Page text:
The Bank of Japan delivered no surprises when it announced to maintain monetary policy at current levels at the end of its two-day meeting today. A recent worsening outlook on the world economy and a slowdown in Japan’s largest trading partner, China, had led to some analysts to think that the Bank of Japan would ease policy. But in the statement that followed the decision, the Bank sounded confident that they would be able to achieve their 2% target.
While the Bank acknowledged that the recent slowdown in emerging market economies has had a negative impact on Japanese exports and industrial production, it cited stronger growth in advanced economies. The statement also pointed out rising business fixed investment and corporate profits, as well as improvements in employment and domestic consumption.
Inflation remains the main area of concern though as August CPI, excluding fresh food, fell to -0.1% y/y and the headline CPI has dropped sharply to 0.2% y/y after the effect of the sales tax increase faded out of the calculations.
In the press conference that followed the BoJ’s latest decision, the Governor Haruhiko Kuroda said that he believes they are “halfway to achieving the 2% inflation target”. However, the timing of meeting the target, which has already been pushed back to September 2016, would still depend on oil prices. Most economists see this target as too optimistic as weaker global growth and the continued slump in commodity prices have in recent months increased the downside risks to inflation.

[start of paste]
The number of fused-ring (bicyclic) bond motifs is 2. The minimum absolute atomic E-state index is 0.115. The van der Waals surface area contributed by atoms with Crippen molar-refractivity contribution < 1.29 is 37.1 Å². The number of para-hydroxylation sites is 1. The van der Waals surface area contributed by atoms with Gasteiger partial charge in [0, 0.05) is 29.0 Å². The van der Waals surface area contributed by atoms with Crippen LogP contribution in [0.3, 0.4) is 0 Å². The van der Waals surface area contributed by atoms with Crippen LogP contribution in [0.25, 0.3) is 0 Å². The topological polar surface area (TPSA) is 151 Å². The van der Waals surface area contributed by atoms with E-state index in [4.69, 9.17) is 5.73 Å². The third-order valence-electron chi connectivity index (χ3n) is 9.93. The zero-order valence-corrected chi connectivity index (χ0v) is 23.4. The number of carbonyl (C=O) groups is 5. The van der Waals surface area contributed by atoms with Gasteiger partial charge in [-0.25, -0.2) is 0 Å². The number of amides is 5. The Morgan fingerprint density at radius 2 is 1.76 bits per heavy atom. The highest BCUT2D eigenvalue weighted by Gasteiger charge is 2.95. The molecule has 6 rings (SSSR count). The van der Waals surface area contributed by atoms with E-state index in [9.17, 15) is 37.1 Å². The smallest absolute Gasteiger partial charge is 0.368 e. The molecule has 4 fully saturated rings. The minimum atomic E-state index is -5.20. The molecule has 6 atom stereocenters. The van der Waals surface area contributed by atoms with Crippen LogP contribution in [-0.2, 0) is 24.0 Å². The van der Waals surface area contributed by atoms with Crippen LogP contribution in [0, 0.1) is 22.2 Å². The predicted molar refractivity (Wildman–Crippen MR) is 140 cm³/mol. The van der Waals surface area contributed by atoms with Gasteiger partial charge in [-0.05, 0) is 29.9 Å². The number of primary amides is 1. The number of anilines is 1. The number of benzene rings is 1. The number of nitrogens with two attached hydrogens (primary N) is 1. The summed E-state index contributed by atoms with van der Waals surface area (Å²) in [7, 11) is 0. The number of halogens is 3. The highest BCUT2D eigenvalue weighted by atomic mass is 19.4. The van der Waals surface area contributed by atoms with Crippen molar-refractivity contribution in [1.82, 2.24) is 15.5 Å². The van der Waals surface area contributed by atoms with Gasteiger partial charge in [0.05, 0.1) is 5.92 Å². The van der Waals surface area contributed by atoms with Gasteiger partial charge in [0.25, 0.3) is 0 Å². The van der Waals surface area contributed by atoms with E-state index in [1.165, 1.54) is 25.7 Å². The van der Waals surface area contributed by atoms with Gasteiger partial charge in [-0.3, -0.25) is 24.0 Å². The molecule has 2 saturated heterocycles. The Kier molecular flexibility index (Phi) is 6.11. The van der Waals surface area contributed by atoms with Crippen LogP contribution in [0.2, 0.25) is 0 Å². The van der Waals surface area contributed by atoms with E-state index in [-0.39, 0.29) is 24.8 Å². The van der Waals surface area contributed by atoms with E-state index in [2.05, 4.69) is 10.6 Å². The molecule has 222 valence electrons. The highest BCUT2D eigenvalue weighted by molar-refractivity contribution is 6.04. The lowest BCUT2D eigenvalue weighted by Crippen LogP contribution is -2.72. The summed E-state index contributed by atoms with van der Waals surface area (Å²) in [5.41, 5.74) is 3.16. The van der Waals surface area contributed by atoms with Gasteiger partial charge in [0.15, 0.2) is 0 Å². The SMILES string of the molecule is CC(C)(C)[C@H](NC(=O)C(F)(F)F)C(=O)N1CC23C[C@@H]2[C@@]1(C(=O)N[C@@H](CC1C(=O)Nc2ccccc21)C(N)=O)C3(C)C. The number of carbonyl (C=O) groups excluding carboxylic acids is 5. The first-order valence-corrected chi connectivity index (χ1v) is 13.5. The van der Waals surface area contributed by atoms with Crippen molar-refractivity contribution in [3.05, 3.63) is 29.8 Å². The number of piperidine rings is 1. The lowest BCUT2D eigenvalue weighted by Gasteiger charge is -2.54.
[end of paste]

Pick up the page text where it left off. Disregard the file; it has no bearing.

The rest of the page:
With signs of industrial output faltering, Japan runs the risk of entering technical recession if third quarter growth comes in negative after GDP contracted by 0.3% q/q in the second quarter. This has raised expectations that the Bank could still expand its quantitative easing program at its October 30 meeting, one year after surprising markets with a big jump in the size of its program.
The Bank is due to publish its half-yearly report on inflation and economic growth at the October 30 meeting and a sharp downward revision to inflation forecasts could be followed by further monetary stimulus. A decision to increase the size of asset purchases could also depend on whether the government announces any stimulus of its own. Prime Minister Shinzo Abe has already signalled its readiness for further fiscal measures if necessary.
The yen rose against major currencies after the announcement as investors remain cautious on the possibility of further easing by the central bank. The dollar hit a low of 119.75 yen soon after the decision before bouncing back to just above 120 yen in mid-European session. But the euro stayed near the day’s lows at 134.85 yen, while the pound recovered on strong data to climb to 183.46 yen.
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